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Publication numberUS7249546 B1
Publication typeGrant
Application numberUS 07/699,479
Publication dateJul 31, 2007
Filing dateMay 13, 1991
Priority dateMay 13, 1991
Fee statusPaid
Also published asDE69205620D1, DE69205620T2, EP0514099A2, EP0514099A3, EP0514099B1
Publication number07699479, 699479, US 7249546 B1, US 7249546B1, US-B1-7249546, US7249546 B1, US7249546B1
InventorsDavid L. Fosnaugh
Original AssigneeFranklin Electric Co., Ltd.
Export CitationBiBTeX, EndNote, RefMan
External Links: USPTO, USPTO Assignment, Espacenet
Die-shaping apparatus and process and product formed thereby
US 7249546 B1
Abstract
A progressive die for shaping a consecutive series of discs from a strip of relatively stiff material, comprising a series of adjacent die stations including a slot cutting station, a plurality of intermediate stations, and a cut off station, the slot cutting station including cutting means for forming at least one laterally extending slot between adjacent discs while leaving at least one narrow deformable bridge connecting the adjacent discs, the intermediate stations including cutting means for shaping the discs, and the cut off station including cutting means for severing the bridge. A strip of relatively stiff material includes a series of consecutive discs formed along the length thereof, at least two adjacent discs having at least one laterally extending slot therebetween and at least one narrow deformable bridge connecting the adjacent discs. A process for die punching a series of shaped discs from a strip of relatively stiff material comprises the steps of cutting at least one slot through the strip between each pair of adjacent sections and forming at least one narrow deformable bridge connecting each pair of adjacent discs, shaping the discs between the bridges, and severing the bridges.
Images(5)
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Claims(17)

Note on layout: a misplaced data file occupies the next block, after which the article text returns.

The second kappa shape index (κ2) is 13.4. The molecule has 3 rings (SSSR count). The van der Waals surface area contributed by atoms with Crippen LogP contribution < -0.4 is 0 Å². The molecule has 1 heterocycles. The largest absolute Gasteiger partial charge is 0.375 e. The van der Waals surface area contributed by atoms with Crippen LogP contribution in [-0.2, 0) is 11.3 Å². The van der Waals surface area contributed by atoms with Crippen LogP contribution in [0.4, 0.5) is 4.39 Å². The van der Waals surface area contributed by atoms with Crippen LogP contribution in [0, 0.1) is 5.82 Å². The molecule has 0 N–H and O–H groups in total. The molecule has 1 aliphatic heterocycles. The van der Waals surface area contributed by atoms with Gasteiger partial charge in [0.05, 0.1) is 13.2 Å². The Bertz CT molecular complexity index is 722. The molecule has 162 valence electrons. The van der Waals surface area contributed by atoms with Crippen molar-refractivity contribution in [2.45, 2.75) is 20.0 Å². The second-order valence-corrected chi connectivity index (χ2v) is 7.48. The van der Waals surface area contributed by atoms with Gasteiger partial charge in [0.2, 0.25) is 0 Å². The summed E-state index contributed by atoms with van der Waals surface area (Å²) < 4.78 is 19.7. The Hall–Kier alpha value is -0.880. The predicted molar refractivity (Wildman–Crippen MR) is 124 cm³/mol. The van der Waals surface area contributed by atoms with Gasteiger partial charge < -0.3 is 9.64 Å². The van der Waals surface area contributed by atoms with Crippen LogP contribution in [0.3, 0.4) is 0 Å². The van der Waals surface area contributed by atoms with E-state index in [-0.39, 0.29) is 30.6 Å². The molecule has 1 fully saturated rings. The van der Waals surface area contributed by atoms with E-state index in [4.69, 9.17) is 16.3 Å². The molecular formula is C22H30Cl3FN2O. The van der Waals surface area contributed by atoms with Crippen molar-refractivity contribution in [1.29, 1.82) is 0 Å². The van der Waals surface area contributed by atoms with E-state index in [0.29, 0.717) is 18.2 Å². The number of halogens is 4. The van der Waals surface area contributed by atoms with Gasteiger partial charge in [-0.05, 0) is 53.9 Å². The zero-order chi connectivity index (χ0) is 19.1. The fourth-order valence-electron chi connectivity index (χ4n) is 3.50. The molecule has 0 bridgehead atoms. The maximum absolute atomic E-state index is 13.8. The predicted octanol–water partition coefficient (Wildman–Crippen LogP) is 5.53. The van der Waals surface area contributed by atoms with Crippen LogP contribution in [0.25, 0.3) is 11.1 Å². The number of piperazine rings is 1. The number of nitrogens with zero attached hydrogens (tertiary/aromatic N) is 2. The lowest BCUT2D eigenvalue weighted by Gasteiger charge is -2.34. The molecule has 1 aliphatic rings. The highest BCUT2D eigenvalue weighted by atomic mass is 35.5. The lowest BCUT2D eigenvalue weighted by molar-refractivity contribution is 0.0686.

1. A process for punching a series of shaped motor lamination discs from an elongate strip of relatively stiff material to form adjacent discs, the process comprising the steps of simultaneously cutting and shaping said series of shaped lamination discs at a plurality of stations including a slot cutting station and a plurality of intermediate stations, said series of shaped motor lamination discs and said plurality of stations each having centers, said plurality of stations and said strip having an imaginary center line and said centers falling substantially on said center line, cutting at said slot cutting station a plurality of laterally extending slots through said strip between adjacent discs, said slot forming four angled narrow deformable bridges connecting said adjacent discs, orienting each disc of said series of shaped motor lamination discs at said intermediate stations while shaping each said disc at said intermediate stations, and enabling the distances between said adjacent discs at said intermediate stations to be both increased to match a die distance between centers of two of said plurality of stations when shorter than the die distance, and decreased to match the die distance between centers of two of said plurality of stations when longer than the die distance by simultaneously deforming said bridges while maintaining said centers of said adjacent discs substantially on said center line when the distances between said centers of said adjacent discs are respectively lesser than or greater than the distances between said centers of said stations, each of said discs having outer sides, trimming said outer sides of said discs so as to remove two of said four bridges positioned endmost adjacent said outer sides following said intermediate stations and further comprising the step of engaging said outer sides of a disc which is adjacent said slot cutting station and thereby orienting said disc at said slot cutting station while cutting said at least one slot.